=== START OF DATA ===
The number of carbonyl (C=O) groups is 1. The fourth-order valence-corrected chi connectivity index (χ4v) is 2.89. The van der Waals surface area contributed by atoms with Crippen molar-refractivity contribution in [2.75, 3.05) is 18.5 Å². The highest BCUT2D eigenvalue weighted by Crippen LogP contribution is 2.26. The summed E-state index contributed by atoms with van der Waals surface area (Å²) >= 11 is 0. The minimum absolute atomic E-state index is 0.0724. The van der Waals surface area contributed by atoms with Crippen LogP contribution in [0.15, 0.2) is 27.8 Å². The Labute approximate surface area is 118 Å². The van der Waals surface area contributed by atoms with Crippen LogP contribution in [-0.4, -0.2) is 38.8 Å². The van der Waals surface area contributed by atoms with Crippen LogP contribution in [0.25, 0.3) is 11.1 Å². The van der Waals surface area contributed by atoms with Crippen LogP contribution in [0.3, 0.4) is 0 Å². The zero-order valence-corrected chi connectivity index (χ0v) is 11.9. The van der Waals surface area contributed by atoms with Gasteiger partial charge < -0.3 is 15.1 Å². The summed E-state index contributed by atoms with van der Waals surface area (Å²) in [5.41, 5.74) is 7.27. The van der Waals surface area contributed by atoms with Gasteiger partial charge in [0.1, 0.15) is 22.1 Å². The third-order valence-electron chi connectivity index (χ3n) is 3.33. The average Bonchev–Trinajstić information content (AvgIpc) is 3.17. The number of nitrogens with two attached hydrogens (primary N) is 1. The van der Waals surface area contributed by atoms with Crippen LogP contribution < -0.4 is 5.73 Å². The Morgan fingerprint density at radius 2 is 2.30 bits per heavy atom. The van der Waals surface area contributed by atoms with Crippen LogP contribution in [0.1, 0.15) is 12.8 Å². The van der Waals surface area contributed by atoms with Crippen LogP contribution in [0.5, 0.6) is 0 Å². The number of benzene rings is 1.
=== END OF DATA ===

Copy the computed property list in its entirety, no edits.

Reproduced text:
The number of carbonyl (C=O) groups is 1. The fourth-order valence-corrected chi connectivity index (χ4v) is 2.89. The van der Waals surface area contributed by atoms with Crippen molar-refractivity contribution in [2.75, 3.05) is 18.5 Å². The highest BCUT2D eigenvalue weighted by Crippen LogP contribution is 2.26. The summed E-state index contributed by atoms with van der Waals surface area (Å²) >= 11 is 0. The minimum absolute atomic E-state index is 0.0724. The van der Waals surface area contributed by atoms with Crippen LogP contribution in [0.15, 0.2) is 27.8 Å². The Labute approximate surface area is 118 Å². The van der Waals surface area contributed by atoms with Crippen LogP contribution in [-0.4, -0.2) is 38.8 Å². The van der Waals surface area contributed by atoms with Crippen LogP contribution in [0.25, 0.3) is 11.1 Å². The van der Waals surface area contributed by atoms with Crippen LogP contribution in [0.3, 0.4) is 0 Å². The zero-order valence-corrected chi connectivity index (χ0v) is 11.9. The van der Waals surface area contributed by atoms with Gasteiger partial charge < -0.3 is 15.1 Å². The summed E-state index contributed by atoms with van der Waals surface area (Å²) in [5.41, 5.74) is 7.27. The van der Waals surface area contributed by atoms with Gasteiger partial charge in [0.1, 0.15) is 22.1 Å². The third-order valence-electron chi connectivity index (χ3n) is 3.33. The average Bonchev–Trinajstić information content (AvgIpc) is 3.17. The number of nitrogens with two attached hydrogens (primary N) is 1. The van der Waals surface area contributed by atoms with Crippen LogP contribution < -0.4 is 5.73 Å². The Morgan fingerprint density at radius 2 is 2.30 bits per heavy atom. The van der Waals surface area contributed by atoms with Crippen LogP contribution in [0.1, 0.15) is 12.8 Å². The van der Waals surface area contributed by atoms with Crippen LogP contribution in [0.5, 0.6) is 0 Å². The number of benzene rings is 1.